01:15 GMT07 July 2020
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    Oil Prices Slump, Coronavirus Fears Send Global Economy Into Turmoil (103)
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    The deal was reached by global oil-producing countries on 12 April against the backdrop of a steep fall in oil prices, which since the end of February have lost $28 per barrel.

    The market price for Saudi Aramco shares continued to fall on 13 April after losing $0.40 or 1.24% of their price on 12 April amid the news that a new OPEC+ deal stipulating major cuts in global crude production had been signed. On 13 April, the price per Saudi Aramco share initially jumped from 31.65 to 31.80, but later started gradually falling losing $0.55 or 1.74% in comparison to the previous day's close as of 11:35 GMT.

    Saudi Aramco's current share price is slightly lower than their initial $32 per share price during the company's IPO in December 2019. Back then the firm, previously solely owned by the Saudi government, allowed the sale of 1.5% of its value in the form of shares listed on the Saudi Tadawul stock exchange, thus raising some $25.6 billion.

    New OPEC+ Deal and Oil Output Cuts

    The company's shares started falling on the same day members of OPEC+ and other oil-producing countries agreed to a new reduction of crude output to deal with slumping oil prices. The latter have nosedived almost $30 in the last two months amid the coronavirus pandemic and the collapse of the previous OPEC+ deal.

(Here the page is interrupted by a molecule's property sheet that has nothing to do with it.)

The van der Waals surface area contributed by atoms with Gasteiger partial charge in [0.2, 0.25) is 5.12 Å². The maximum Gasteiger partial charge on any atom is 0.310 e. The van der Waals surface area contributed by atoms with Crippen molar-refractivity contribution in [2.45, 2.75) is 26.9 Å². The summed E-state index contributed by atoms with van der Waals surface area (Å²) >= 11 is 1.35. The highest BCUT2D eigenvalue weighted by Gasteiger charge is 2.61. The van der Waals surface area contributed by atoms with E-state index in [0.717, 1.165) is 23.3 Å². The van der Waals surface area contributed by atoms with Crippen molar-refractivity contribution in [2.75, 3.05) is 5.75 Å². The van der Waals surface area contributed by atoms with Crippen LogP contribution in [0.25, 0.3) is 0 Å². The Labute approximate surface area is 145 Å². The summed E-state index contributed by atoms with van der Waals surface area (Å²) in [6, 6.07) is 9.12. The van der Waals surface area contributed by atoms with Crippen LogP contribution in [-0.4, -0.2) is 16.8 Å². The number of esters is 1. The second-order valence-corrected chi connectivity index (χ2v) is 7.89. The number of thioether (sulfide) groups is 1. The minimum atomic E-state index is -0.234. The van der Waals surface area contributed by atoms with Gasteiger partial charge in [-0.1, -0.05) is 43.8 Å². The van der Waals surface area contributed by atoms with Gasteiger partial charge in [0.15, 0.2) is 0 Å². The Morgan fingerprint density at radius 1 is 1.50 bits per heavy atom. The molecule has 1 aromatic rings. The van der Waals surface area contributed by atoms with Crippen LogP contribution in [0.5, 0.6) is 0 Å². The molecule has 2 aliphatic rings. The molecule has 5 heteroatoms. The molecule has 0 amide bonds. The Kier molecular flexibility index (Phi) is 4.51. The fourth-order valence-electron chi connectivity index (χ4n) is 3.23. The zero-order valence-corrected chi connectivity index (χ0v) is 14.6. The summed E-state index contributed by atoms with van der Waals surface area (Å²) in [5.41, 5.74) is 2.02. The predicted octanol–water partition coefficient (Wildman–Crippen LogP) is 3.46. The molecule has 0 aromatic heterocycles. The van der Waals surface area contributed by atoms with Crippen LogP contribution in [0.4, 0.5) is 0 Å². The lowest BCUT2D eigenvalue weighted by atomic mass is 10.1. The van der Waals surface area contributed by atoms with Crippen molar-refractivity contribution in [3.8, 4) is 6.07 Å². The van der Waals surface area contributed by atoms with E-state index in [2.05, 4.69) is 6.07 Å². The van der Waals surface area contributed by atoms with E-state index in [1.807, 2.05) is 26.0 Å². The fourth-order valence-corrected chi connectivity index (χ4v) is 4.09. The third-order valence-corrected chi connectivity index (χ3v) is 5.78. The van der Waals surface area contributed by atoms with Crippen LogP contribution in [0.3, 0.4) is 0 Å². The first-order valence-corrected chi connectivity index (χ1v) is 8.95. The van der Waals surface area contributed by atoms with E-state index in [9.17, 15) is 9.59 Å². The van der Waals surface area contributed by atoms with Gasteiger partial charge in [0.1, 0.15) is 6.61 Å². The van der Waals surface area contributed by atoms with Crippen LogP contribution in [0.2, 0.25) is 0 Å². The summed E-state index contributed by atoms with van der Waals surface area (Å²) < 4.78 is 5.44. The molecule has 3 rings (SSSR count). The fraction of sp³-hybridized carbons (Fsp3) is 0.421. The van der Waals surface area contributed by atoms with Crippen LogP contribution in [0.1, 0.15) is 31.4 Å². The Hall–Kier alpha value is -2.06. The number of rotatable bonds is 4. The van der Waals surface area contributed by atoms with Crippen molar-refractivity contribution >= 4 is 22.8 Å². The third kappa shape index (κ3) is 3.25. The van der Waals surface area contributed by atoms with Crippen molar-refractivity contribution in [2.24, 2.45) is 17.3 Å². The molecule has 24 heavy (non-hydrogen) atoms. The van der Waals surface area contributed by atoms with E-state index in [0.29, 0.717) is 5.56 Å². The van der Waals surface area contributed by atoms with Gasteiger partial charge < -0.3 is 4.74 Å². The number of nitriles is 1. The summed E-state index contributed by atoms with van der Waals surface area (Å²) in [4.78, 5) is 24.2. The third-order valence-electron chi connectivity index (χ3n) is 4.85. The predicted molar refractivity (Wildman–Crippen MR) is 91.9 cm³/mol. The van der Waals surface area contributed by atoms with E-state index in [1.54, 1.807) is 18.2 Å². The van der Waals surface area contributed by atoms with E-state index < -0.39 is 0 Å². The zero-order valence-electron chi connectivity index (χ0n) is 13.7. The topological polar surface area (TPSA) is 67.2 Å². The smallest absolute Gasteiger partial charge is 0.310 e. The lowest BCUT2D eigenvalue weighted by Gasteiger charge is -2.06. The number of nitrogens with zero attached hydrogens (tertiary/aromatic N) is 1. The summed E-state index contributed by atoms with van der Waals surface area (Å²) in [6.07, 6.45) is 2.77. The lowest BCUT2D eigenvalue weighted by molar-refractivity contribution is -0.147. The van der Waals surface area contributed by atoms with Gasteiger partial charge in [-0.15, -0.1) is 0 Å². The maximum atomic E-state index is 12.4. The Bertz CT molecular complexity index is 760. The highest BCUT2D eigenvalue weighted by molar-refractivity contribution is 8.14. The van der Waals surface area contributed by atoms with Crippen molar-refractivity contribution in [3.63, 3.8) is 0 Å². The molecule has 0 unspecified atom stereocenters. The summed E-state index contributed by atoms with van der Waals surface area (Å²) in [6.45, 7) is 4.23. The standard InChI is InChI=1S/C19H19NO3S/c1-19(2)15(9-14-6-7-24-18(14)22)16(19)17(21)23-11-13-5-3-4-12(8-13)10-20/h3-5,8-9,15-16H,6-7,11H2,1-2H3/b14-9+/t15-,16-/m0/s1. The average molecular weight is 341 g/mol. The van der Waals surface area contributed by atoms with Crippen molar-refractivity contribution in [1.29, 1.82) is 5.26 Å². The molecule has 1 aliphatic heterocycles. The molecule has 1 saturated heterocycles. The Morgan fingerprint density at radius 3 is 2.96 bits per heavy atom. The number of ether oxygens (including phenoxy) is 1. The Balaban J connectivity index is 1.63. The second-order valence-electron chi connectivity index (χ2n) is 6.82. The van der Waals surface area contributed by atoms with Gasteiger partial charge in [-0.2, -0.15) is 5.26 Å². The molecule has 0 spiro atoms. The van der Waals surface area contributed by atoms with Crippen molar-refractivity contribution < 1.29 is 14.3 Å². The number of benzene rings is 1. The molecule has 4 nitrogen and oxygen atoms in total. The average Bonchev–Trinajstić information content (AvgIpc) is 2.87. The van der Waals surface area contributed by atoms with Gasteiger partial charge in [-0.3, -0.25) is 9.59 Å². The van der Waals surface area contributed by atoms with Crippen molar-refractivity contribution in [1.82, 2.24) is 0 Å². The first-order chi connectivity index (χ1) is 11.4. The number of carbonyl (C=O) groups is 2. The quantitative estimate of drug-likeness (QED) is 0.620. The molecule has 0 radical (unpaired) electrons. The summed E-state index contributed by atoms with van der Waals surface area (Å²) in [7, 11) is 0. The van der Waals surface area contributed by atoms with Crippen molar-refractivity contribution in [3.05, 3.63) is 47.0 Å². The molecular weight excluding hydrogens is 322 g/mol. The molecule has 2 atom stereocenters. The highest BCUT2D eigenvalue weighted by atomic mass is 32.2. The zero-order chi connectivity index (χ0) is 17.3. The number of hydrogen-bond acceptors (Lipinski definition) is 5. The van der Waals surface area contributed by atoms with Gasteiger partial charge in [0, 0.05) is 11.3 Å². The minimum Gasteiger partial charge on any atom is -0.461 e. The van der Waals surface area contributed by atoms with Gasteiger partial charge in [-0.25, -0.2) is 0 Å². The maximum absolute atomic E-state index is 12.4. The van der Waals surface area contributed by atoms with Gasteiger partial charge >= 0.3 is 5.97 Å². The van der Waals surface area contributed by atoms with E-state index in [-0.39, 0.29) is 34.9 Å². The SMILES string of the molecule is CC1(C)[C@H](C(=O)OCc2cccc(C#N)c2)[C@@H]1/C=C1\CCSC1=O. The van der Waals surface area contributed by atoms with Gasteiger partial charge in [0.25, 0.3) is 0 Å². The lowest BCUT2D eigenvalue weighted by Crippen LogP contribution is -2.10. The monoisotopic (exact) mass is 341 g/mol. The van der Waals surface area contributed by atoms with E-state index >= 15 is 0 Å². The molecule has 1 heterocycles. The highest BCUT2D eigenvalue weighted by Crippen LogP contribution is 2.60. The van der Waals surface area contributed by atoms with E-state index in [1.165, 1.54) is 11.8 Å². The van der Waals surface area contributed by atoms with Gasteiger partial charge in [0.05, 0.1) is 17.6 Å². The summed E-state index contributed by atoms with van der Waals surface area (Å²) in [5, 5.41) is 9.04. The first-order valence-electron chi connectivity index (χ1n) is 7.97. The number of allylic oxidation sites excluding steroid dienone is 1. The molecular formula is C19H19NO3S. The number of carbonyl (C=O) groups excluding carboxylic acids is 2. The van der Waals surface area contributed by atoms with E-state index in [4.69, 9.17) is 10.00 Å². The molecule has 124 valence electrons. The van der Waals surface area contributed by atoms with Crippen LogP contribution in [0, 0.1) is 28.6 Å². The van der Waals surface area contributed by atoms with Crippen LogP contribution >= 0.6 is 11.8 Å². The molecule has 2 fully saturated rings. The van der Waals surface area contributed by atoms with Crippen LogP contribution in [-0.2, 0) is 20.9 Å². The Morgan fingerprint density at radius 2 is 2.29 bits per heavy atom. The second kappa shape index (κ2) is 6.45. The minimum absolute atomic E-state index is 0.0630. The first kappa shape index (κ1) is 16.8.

Pump jacks operate at sunset in an oil field in Midland, Texas U.S. August 22, 2018. Picture taken August 22, 2018
    © REUTERS / Nick Oxford
    Pump jacks operate at sunset in an oil field in Midland, Texas U.S. August 22, 2018. Picture taken August 22, 2018

    The new deal stipulates a gradual global reduction in oil output over two years with the initial slash in production being 9.7 million barrels per day. However, Saudi Arabia, Kuwait, and the United Arab Emirates  have volunteered to reduce their output by even greater numbers than the deal suggests, jointly removing 12.5 million barrels per day from the market.

    The set of measures was directed to raise crude prices, which remain under the pressure of falling consumption and demand caused by the COVID-19 pandemic. When the opening bell sounded on 13 April, black gold's price tag soared from $31.78 to $33.17, however, this moderate gain was later lost over the next few hours with the price for Brent plunging to $31.36 or by 1.38%.

    Topic:
    Oil Prices Slump, Coronavirus Fears Send Global Economy Into Turmoil (103)

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    OPEC, oil prices, Oil, Saudi Aramco, Saudi Arabia
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